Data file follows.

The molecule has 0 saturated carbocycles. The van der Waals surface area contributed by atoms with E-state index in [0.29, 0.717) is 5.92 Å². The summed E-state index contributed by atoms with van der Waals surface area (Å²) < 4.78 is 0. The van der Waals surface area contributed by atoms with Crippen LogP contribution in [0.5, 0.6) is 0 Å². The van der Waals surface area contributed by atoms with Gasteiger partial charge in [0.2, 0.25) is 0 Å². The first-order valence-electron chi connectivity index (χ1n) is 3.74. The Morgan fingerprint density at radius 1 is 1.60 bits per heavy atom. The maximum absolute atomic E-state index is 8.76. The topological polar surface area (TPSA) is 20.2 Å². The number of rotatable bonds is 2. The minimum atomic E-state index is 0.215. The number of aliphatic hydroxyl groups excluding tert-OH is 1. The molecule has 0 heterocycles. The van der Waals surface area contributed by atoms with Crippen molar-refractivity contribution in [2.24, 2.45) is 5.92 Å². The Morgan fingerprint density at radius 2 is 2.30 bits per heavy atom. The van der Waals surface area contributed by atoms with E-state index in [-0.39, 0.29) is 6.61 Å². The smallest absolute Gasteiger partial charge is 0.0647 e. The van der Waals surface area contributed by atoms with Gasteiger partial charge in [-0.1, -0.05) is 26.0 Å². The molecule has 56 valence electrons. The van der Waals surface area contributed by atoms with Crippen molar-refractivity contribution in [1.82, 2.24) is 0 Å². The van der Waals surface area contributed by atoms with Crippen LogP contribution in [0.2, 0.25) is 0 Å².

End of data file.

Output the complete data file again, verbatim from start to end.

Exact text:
The molecule has 0 saturated carbocycles. The van der Waals surface area contributed by atoms with E-state index in [0.29, 0.717) is 5.92 Å². The summed E-state index contributed by atoms with van der Waals surface area (Å²) < 4.78 is 0. The van der Waals surface area contributed by atoms with Crippen LogP contribution in [0.5, 0.6) is 0 Å². The van der Waals surface area contributed by atoms with Gasteiger partial charge in [0.2, 0.25) is 0 Å². The first-order valence-electron chi connectivity index (χ1n) is 3.74. The Morgan fingerprint density at radius 1 is 1.60 bits per heavy atom. The maximum absolute atomic E-state index is 8.76. The topological polar surface area (TPSA) is 20.2 Å². The number of rotatable bonds is 2. The minimum atomic E-state index is 0.215. The number of aliphatic hydroxyl groups excluding tert-OH is 1. The molecule has 0 heterocycles. The van der Waals surface area contributed by atoms with Crippen molar-refractivity contribution in [2.24, 2.45) is 5.92 Å². The Morgan fingerprint density at radius 2 is 2.30 bits per heavy atom. The van der Waals surface area contributed by atoms with E-state index in [-0.39, 0.29) is 6.61 Å². The smallest absolute Gasteiger partial charge is 0.0647 e. The van der Waals surface area contributed by atoms with Gasteiger partial charge in [-0.1, -0.05) is 26.0 Å². The molecule has 56 valence electrons. The van der Waals surface area contributed by atoms with Crippen molar-refractivity contribution in [1.82, 2.24) is 0 Å². The van der Waals surface area contributed by atoms with Crippen LogP contribution in [0.2, 0.25) is 0 Å².